This New York Times bestselling novel was written by two authors, John Green and David Levithan, who alternated chapters, each penning from the point of view of a boy named Will Grayson.
Green writes the odd-numbered chapters of Will Grayson conventionally capitalized, a straight boy who has a larger-than-life gay best friend named Tiny, “the world’s largest person who is really, really gay” and “the world’s gayest person who is really, really large.” Tiny is putting on a musical at their high school about his flamboyant and fabulous existence, to be titled Tiny Dancer, and Will, to his horror, is the inspiration behind one of the musical’s main characters.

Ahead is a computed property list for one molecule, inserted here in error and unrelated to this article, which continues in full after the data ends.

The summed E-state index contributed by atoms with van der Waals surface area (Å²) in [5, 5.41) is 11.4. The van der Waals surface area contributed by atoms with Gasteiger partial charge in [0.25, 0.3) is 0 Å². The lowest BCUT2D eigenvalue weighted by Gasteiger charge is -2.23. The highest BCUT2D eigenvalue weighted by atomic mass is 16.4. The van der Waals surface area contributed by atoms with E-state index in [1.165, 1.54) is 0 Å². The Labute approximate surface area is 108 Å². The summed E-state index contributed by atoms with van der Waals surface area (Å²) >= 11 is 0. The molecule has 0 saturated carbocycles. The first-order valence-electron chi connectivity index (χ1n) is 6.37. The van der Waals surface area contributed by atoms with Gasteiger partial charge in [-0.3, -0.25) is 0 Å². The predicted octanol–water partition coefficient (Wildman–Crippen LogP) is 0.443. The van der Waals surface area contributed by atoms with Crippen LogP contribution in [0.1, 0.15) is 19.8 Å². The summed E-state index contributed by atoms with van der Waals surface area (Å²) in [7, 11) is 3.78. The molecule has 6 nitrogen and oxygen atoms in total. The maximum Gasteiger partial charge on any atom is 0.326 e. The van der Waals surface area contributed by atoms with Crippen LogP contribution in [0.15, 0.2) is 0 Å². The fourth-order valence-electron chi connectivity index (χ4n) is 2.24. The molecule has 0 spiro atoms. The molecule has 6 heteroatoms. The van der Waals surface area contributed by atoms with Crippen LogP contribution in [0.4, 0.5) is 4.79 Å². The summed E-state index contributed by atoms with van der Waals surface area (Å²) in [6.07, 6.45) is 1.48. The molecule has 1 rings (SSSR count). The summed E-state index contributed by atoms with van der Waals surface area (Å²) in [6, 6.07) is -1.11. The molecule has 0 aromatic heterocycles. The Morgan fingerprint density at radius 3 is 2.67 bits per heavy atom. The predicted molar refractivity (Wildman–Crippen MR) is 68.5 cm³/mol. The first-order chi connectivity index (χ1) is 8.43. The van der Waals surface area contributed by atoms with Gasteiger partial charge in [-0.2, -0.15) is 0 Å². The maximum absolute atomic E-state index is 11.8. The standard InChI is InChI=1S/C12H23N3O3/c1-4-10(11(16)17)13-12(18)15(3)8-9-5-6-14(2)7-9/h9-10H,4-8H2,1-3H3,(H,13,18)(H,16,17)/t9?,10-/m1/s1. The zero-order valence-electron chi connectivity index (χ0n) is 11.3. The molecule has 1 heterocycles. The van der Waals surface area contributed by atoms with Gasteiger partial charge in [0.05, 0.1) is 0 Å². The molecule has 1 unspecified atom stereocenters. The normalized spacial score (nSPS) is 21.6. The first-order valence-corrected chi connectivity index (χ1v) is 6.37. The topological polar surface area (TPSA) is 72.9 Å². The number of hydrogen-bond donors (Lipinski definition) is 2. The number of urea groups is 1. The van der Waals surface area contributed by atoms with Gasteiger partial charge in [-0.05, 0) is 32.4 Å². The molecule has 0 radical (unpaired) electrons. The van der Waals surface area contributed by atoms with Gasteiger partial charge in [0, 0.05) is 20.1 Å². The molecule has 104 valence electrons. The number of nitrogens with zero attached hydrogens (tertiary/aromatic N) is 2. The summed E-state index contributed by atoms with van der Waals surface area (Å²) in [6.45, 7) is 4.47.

David Levithan writes the even-numbered chapters of will grayson with no capitalization in his name. He is a depressed and lonely high school student who spends all his time on an internet chat room talking to another boy who may or may not exist. He spirals into depression until he meets the other Will Grayson and Tiny, who changes his life.
What makes Will Grayson, Will Grayson stand out isn’t just its accurate portrayal of what it is to be a modern gay teen, but what it is to be a modern straight teen with gay friends. Although Will and Tiny have their problems, Tiny’s sexual orientation isn’t one of them.
With an easy flow, each page brings you back to high school in such an entertaining way that I almost found myself wishing I really could go back, just to walk the hallways of my youth with Tiny’s attitude, which fiercely says, “I’m here, I’m queer, get used to it, or I’ll sit on you.”